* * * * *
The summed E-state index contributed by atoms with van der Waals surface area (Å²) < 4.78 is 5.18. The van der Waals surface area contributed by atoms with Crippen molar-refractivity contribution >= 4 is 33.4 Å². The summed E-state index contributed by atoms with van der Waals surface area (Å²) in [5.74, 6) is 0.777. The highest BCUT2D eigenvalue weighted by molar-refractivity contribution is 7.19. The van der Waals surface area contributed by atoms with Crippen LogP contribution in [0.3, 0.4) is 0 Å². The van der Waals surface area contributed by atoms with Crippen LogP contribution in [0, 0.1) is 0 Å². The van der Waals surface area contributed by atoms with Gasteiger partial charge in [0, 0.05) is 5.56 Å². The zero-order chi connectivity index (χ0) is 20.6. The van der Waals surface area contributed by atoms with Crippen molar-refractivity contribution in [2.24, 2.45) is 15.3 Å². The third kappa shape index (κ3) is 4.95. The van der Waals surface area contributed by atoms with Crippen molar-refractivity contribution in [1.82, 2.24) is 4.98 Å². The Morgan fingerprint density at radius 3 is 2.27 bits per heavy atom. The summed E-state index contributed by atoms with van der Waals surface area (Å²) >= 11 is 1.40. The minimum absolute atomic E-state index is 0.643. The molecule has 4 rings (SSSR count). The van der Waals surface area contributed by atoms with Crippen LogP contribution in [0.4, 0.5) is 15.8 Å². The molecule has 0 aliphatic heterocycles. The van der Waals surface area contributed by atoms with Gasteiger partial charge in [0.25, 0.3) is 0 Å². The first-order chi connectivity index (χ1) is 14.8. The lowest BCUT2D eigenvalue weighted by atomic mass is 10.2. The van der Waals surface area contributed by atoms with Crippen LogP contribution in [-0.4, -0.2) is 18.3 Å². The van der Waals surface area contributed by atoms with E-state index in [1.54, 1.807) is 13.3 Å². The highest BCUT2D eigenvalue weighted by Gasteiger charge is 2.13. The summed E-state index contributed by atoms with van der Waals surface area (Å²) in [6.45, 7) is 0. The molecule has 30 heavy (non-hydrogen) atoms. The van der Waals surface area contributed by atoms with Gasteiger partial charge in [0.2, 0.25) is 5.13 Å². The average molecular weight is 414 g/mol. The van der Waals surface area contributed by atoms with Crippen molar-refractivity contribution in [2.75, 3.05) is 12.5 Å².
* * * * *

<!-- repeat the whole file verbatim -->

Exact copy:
The summed E-state index contributed by atoms with van der Waals surface area (Å²) < 4.78 is 5.18. The van der Waals surface area contributed by atoms with Crippen molar-refractivity contribution >= 4 is 33.4 Å². The summed E-state index contributed by atoms with van der Waals surface area (Å²) in [5.74, 6) is 0.777. The highest BCUT2D eigenvalue weighted by molar-refractivity contribution is 7.19. The van der Waals surface area contributed by atoms with Crippen LogP contribution in [0.3, 0.4) is 0 Å². The van der Waals surface area contributed by atoms with Crippen LogP contribution in [0, 0.1) is 0 Å². The van der Waals surface area contributed by atoms with Gasteiger partial charge in [0, 0.05) is 5.56 Å². The zero-order chi connectivity index (χ0) is 20.6. The van der Waals surface area contributed by atoms with Crippen molar-refractivity contribution in [2.24, 2.45) is 15.3 Å². The third kappa shape index (κ3) is 4.95. The van der Waals surface area contributed by atoms with Crippen molar-refractivity contribution in [1.82, 2.24) is 4.98 Å². The Morgan fingerprint density at radius 3 is 2.27 bits per heavy atom. The summed E-state index contributed by atoms with van der Waals surface area (Å²) >= 11 is 1.40. The minimum absolute atomic E-state index is 0.643. The molecule has 4 rings (SSSR count). The van der Waals surface area contributed by atoms with Crippen LogP contribution in [0.4, 0.5) is 15.8 Å². The molecule has 0 aliphatic heterocycles. The van der Waals surface area contributed by atoms with Gasteiger partial charge in [0.25, 0.3) is 0 Å². The first-order chi connectivity index (χ1) is 14.8. The lowest BCUT2D eigenvalue weighted by atomic mass is 10.2. The van der Waals surface area contributed by atoms with Crippen LogP contribution in [-0.4, -0.2) is 18.3 Å². The van der Waals surface area contributed by atoms with E-state index in [1.54, 1.807) is 13.3 Å². The highest BCUT2D eigenvalue weighted by Gasteiger charge is 2.13. The summed E-state index contributed by atoms with van der Waals surface area (Å²) in [6.45, 7) is 0. The molecule has 30 heavy (non-hydrogen) atoms. The van der Waals surface area contributed by atoms with Gasteiger partial charge in [0.2, 0.25) is 5.13 Å². The average molecular weight is 414 g/mol. The van der Waals surface area contributed by atoms with Crippen molar-refractivity contribution in [2.75, 3.05) is 12.5 Å².